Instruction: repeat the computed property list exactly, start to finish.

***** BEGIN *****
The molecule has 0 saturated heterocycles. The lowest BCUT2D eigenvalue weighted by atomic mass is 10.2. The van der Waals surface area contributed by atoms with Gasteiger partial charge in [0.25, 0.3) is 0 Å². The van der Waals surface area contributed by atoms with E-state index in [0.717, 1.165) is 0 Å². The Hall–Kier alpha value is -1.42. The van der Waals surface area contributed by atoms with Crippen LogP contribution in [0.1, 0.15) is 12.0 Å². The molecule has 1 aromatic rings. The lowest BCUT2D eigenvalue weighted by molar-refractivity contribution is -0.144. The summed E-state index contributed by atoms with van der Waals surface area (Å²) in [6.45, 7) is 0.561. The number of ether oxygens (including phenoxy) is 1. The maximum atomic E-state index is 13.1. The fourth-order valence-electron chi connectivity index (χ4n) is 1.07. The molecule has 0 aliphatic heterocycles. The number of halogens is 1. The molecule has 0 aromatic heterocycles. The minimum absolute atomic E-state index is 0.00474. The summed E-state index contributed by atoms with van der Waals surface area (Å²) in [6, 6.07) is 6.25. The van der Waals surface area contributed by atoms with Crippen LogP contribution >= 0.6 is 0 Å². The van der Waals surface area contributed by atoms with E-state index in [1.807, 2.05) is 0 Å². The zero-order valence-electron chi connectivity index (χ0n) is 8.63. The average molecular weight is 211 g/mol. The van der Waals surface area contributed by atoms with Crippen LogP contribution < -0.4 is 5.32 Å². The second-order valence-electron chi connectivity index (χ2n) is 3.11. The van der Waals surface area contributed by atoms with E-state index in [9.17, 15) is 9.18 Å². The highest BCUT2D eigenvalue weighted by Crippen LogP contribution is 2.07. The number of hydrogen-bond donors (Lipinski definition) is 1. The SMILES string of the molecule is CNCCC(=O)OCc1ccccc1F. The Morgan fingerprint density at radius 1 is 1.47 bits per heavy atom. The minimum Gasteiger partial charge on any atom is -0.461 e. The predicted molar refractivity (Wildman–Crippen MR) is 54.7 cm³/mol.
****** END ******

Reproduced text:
The molecule has 0 saturated heterocycles. The lowest BCUT2D eigenvalue weighted by atomic mass is 10.2. The van der Waals surface area contributed by atoms with Gasteiger partial charge in [0.25, 0.3) is 0 Å². The van der Waals surface area contributed by atoms with E-state index in [0.717, 1.165) is 0 Å². The Hall–Kier alpha value is -1.42. The van der Waals surface area contributed by atoms with Crippen LogP contribution in [0.1, 0.15) is 12.0 Å². The molecule has 1 aromatic rings. The lowest BCUT2D eigenvalue weighted by molar-refractivity contribution is -0.144. The summed E-state index contributed by atoms with van der Waals surface area (Å²) in [6.45, 7) is 0.561. The number of ether oxygens (including phenoxy) is 1. The maximum atomic E-state index is 13.1. The fourth-order valence-electron chi connectivity index (χ4n) is 1.07. The molecule has 0 aliphatic heterocycles. The number of halogens is 1. The molecule has 0 aromatic heterocycles. The minimum absolute atomic E-state index is 0.00474. The summed E-state index contributed by atoms with van der Waals surface area (Å²) in [6, 6.07) is 6.25. The van der Waals surface area contributed by atoms with Crippen LogP contribution >= 0.6 is 0 Å². The van der Waals surface area contributed by atoms with E-state index in [1.807, 2.05) is 0 Å². The zero-order valence-electron chi connectivity index (χ0n) is 8.63. The average molecular weight is 211 g/mol. The van der Waals surface area contributed by atoms with Crippen LogP contribution < -0.4 is 5.32 Å². The second-order valence-electron chi connectivity index (χ2n) is 3.11. The van der Waals surface area contributed by atoms with E-state index in [9.17, 15) is 9.18 Å². The highest BCUT2D eigenvalue weighted by Crippen LogP contribution is 2.07. The number of hydrogen-bond donors (Lipinski definition) is 1. The SMILES string of the molecule is CNCCC(=O)OCc1ccccc1F. The Morgan fingerprint density at radius 1 is 1.47 bits per heavy atom. The minimum Gasteiger partial charge on any atom is -0.461 e. The predicted molar refractivity (Wildman–Crippen MR) is 54.7 cm³/mol.